If you are wondering just how ubiquitous Sallman’s picture is, over 500 million copies have been sold since he painted it in 1940. That’s enough for every man, woman, and child in the U.S. with plenty left for Justin Trudeau to pass out to his disillusioned base. Oh pretty, pretty Justin. Read more »
by Joan Harvey
We are all the animals and none of them. It is so often said that poetry and science both seek truth, but perhaps they both seek hedges against it. —Thalia Field
A handsome bearded man leads a row of eager young ducklings who mistake him for their mother. Many of us recognize this image, warm and charming, gemütlich even, as that of ethologist, Konrad Lorenz. Thalia Field, in her book Bird Lovers, Backyard, in a section titled “A Weedy Sonata,” leads us to Lorenz the way I came to him, the way I remember him from childhood: “…the imprinting idea reveals this white-bearded man in work pants and waders, a row of ducklings strolling behind him….Picture: Konrad Lorenz on his steps, feeding a baby bird from a dropper. Martina the goose waiting to go up to sleep in ‘her bedroom’ at the top of his house. A family portrait in progress.”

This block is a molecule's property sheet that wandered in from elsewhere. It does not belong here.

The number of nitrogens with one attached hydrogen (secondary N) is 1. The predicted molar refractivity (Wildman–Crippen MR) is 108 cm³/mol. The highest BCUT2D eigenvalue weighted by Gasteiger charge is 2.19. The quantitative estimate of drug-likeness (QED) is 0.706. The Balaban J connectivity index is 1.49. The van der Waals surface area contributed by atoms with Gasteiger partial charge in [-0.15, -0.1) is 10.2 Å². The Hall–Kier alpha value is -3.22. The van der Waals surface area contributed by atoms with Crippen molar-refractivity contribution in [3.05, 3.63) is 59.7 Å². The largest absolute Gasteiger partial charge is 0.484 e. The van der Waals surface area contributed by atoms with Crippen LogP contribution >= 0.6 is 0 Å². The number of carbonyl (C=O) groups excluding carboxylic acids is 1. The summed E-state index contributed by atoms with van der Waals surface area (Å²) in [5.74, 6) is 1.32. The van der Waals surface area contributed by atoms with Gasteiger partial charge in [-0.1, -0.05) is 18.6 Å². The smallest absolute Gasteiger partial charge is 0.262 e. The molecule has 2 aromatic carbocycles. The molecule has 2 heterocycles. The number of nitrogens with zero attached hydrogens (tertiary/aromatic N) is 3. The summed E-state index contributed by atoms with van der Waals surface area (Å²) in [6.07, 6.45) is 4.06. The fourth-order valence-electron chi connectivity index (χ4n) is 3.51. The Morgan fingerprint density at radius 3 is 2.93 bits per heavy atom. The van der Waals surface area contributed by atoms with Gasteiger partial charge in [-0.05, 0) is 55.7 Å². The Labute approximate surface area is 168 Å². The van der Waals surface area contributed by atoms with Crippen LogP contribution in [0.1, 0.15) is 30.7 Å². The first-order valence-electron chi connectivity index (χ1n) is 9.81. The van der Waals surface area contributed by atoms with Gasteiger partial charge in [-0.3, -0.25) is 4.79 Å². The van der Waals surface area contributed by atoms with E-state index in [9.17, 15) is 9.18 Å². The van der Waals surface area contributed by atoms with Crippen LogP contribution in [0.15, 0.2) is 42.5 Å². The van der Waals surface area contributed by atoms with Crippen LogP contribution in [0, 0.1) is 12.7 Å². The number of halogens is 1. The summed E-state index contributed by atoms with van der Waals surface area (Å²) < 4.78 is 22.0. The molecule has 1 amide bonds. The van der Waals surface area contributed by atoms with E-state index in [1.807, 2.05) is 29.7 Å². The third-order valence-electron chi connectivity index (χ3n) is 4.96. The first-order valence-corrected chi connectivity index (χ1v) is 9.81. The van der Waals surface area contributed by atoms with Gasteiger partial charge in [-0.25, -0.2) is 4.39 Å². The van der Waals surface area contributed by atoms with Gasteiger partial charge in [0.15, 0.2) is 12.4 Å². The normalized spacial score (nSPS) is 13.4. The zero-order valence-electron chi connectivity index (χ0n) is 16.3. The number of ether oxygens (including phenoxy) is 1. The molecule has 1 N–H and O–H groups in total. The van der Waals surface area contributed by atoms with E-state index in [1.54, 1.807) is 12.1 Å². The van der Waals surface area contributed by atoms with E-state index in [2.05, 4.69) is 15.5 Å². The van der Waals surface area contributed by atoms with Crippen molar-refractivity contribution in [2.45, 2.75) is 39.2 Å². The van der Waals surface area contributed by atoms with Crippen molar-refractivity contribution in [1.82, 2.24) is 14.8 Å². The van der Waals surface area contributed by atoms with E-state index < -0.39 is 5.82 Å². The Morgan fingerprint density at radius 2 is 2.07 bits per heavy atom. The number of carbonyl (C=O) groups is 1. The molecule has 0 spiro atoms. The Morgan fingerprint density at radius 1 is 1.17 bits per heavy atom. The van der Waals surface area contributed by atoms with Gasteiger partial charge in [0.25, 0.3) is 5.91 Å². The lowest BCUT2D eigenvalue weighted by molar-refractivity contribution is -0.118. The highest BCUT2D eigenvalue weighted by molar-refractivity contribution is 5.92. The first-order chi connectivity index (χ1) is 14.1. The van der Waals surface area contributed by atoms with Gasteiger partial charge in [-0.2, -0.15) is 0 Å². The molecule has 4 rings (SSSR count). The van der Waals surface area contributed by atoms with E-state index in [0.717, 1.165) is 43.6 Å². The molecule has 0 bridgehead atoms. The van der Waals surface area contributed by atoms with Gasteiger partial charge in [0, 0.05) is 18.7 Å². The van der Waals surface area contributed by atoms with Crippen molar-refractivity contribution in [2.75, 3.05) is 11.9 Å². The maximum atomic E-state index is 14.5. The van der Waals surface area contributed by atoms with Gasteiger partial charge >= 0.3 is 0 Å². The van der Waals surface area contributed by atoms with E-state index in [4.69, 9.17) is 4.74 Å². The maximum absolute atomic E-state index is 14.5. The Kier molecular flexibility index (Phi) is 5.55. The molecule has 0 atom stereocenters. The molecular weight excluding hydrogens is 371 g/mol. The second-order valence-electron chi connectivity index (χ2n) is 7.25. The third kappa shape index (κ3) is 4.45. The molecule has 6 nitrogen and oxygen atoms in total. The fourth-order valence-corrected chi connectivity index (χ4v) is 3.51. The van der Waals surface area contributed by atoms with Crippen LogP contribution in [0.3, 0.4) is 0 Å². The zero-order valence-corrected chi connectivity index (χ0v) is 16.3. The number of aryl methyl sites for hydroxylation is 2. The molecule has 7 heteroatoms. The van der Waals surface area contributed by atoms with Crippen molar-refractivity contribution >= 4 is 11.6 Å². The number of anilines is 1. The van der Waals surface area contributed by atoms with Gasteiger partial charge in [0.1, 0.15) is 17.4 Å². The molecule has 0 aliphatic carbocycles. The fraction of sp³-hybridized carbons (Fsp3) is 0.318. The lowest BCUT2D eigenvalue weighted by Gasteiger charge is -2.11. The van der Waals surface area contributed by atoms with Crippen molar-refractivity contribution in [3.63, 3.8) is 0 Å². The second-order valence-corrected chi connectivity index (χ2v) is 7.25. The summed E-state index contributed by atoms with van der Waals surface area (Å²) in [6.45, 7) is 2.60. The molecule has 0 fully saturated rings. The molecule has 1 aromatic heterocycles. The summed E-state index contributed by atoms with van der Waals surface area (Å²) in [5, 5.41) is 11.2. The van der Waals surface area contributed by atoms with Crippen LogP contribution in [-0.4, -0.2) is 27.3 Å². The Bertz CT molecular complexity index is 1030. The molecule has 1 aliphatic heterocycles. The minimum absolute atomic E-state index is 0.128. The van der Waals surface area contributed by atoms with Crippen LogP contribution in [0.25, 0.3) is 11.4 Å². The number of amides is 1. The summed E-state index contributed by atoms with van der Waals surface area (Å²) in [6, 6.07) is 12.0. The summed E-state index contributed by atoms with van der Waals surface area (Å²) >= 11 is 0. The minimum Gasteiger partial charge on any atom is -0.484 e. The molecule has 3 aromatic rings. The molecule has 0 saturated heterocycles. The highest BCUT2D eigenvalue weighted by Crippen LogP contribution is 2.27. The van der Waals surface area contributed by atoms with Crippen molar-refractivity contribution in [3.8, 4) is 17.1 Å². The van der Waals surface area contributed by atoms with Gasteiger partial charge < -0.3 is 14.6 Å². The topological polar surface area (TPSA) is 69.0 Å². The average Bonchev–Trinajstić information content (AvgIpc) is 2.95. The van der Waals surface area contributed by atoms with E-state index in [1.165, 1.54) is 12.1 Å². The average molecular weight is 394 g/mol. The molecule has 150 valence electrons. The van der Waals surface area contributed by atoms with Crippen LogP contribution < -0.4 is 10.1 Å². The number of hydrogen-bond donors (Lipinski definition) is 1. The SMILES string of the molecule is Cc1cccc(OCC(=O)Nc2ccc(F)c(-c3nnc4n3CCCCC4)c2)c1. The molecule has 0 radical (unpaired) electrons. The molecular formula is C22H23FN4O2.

Recently Leanne Ogasawara, in her 3 Quarks Daily essay on Leonardo’s painting Salvator Mundi, concludes that in evaluating the provenance of an Old Master, it is wisest to trust the scientists, a position with which I’m inclined to agree. But in the discussion that followed, others raised the need for a “fresh eye,” suggesting that artists and philosophers and laymen should weigh in for a more balanced view, one less prone to innate bias. Today, with more women in science, with research in neuroscience leading to an explosion in ideas about what consciousness is, with neuroscientists concluding that animals too are conscious, there is recognition that we have drawn false borders where there may be none. Previously agreed on methods and theories have been increasingly questioned both from within and without a number of fields. There is a general re-visioning of assumed truths, of the canon left by mostly white men. Of course the best science is always open to correction as more information becomes available.
My mother, a passionate animal lover, who often preferred animals to humans, and who had six kids in a row, somewhat as if she’d produced a litter, had Lorenz’s book, King Solomon’s Ring, on her shelf, though I no longer remember if she gave it to me to read, or I just found it myself. And what I remember, what everyone remembers from the book, is this man, embodying both the maternal and paternal, leading a flock of baby geese around, feeding them, acting as their substitute mom. Imprinting. Read more »